Stone Age tools and animal bones in Tunisia are ‘clues to an early human corridor’ | University of Oxford

Stone Age tools and animal bones in Tunisia are ‘clues to an early human corridor’

14 March 2017

Researchers have found animal bones and stone tools on the margins of a dried-up giant lake in Tunisia, which they suggest are evidence of early human activity. They believe the shores of Chotts megalake may have formed an early corridor across the Sahara for the dispersal of Homo sapiens and other animals from Sub-Saharan Africa between 200,000 to 10,000 years ago.

Tunisia is a key region for understanding the nature and dispersal of anatomically modern humans as it lies at the ‘crossroads’ for north-south movements between the Sahara and the Mediterranean, as well as east-west migration along the North African coast into the Maghreb. A research team from Oxford University, Kings College London, with researchers from Tunisia, found scattered stone tools and animal bones around a major lake basin, which is now dried up but was once full of water during the winter months.

The researchers say the animal bones are particularly interesting, revealing a mixture of large fauna including rhinoceros, zebra, bovids (Oryx, hartebeest, gazelles, aurochs, and buffalo), carnivores and ostrich. According to Tunisian co-director of the project Nabiha Aouadi, ‘the faunal assemblage represents a sub-Saharan and savannah biotope very different from the one that exists there today’. The team believes that once the landscape was wet and green, which would have made it an ideal habitat for animals and human settlements.

The researchers found evidence of substantial hunting activity in the form of scattered stone projectile points and animal bones with breakages consistent with marrow fracture. According to Professor Nick Barton, the stone tools are ‘classic examples of a (Middle Stone Age) hunting technology with many small stemmed points (Aterian points) for tipping throwing spears.’ One further intriguing discovery is that some of the stone tools are made from a raw material known as Silcrete, which was sourced at a distance of 150 km from the site.

Using sophisticated new dating techniques, Head of Luminescence Dating Laboratory at Oxford University, Dr Jean-Luc Schwenninger, has dated shoreline deposits to between 72,000 to 98,000 years ago, showing when the saline mudflats were once a lake. The Chotts region today is characterised by numerous very large exposures of saline mudflat sediments and small salt lakes. The former extensive lake system was fed by several small rivers emanating from the Atlas Mountains and two much larger river systems that have their sources in the Tassili n-Ajjer and Hoggar Mountains of the central Sahara.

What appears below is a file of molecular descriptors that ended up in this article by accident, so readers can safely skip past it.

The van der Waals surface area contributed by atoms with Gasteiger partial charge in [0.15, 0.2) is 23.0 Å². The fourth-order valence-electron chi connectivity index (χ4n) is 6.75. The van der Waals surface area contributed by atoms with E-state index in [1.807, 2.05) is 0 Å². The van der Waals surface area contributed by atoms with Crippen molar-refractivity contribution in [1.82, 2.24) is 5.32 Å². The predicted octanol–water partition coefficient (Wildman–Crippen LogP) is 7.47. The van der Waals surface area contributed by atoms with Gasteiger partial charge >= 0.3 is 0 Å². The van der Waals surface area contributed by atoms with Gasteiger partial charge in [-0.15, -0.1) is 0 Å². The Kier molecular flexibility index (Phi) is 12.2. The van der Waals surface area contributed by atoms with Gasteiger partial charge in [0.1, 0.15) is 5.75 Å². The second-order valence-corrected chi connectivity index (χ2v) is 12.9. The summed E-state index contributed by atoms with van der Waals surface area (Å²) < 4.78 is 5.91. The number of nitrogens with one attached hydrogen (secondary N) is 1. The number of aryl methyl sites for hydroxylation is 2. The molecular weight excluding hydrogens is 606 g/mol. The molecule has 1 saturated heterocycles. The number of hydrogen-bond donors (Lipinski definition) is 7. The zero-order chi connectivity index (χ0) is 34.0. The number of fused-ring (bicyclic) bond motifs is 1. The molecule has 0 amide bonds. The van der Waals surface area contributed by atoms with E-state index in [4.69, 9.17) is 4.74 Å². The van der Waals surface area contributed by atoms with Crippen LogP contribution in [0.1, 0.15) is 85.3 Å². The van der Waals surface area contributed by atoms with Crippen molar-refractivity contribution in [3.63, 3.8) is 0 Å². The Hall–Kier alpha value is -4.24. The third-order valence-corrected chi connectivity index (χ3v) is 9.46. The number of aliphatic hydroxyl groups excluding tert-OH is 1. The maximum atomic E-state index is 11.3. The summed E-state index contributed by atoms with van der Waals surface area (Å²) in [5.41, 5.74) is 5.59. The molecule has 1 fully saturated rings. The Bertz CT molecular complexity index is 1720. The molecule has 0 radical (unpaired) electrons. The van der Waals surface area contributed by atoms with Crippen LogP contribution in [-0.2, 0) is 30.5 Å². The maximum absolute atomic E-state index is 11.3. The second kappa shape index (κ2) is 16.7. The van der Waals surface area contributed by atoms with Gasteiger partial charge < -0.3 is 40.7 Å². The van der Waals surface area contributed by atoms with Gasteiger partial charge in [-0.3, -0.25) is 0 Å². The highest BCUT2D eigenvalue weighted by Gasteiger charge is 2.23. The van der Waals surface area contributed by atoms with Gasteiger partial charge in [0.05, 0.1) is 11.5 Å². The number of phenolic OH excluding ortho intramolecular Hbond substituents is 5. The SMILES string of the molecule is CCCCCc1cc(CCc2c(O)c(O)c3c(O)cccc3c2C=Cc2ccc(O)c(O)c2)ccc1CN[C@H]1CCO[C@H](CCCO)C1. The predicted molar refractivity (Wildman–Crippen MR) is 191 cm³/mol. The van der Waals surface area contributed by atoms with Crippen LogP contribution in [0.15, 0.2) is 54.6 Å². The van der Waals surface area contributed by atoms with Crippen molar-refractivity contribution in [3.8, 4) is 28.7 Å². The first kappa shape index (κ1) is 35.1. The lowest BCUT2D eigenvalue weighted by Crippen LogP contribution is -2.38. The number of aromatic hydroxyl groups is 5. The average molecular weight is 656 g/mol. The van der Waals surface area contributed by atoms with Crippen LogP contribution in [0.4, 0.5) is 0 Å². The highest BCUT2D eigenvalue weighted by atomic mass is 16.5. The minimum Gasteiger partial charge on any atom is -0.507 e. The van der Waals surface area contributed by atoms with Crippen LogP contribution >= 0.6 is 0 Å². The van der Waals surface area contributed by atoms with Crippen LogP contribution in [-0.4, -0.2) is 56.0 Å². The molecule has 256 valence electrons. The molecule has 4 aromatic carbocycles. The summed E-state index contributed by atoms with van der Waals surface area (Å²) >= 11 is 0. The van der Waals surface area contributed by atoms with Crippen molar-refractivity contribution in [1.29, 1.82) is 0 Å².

Project co-leader Professor Nick Barton, from the School of Archaeology at the University of Oxford, said: ‘…this is the first well-dated Aterian site in the northern Sahara. It shows that Homo sapiens had populated this area by at least 72,000 years ago, using the lakes as a staging posts in their dispersal across Africa”

The project is sponsored by the Institut Nationale du Patrimoine and supported by the Ministère de la Culture in partnership with the Chambre de Développement du Tourisme Oasien et Saharien. Funding for the work has been provided by grants from Oxford University, Kings College London, National Geographic and the Society for Libyan Studies.

For more information, contact the University of Oxford News Office on 01865 280534 ore email: news.office@admin.ox.ac.uk

Notes to Editors:

  • Images are available to media on request.
  • Professor Nick Barton is Associate Professor of Palaeolithic Archaeology 
  • Tutor and Fellow in Archaeology in the School of Archaeology. He is co-director with Professor Bouzouggar, Rabat University, of excavation at Taforalt Cave in Morocco, which is aimed at the understanding of human behaviour and environmental change in North Africa over the last 200,000 years. He recently completed a major collaborative NERC project as Co-Principal Investigator concerning the response of humans to rapid environmental change. Nearing completion of a monographic study on the Middle and Later Stone Age levels at Taforalt cave, for which he received a Leverhulme Fellowship in 2012-13. Most recently, with Dr Louise Humphrey (Natural History Museum) and Professor Martin Bell (Reading University), has been awarded a Major Leverhulme Research Award for a project on Cemeteries and Sedentism in North Africa, to investigate changes in hunter-gatherer behaviour prior to the Neolithic.
    For more information, go to http://www.arch.ox.ac.uk/NB2.html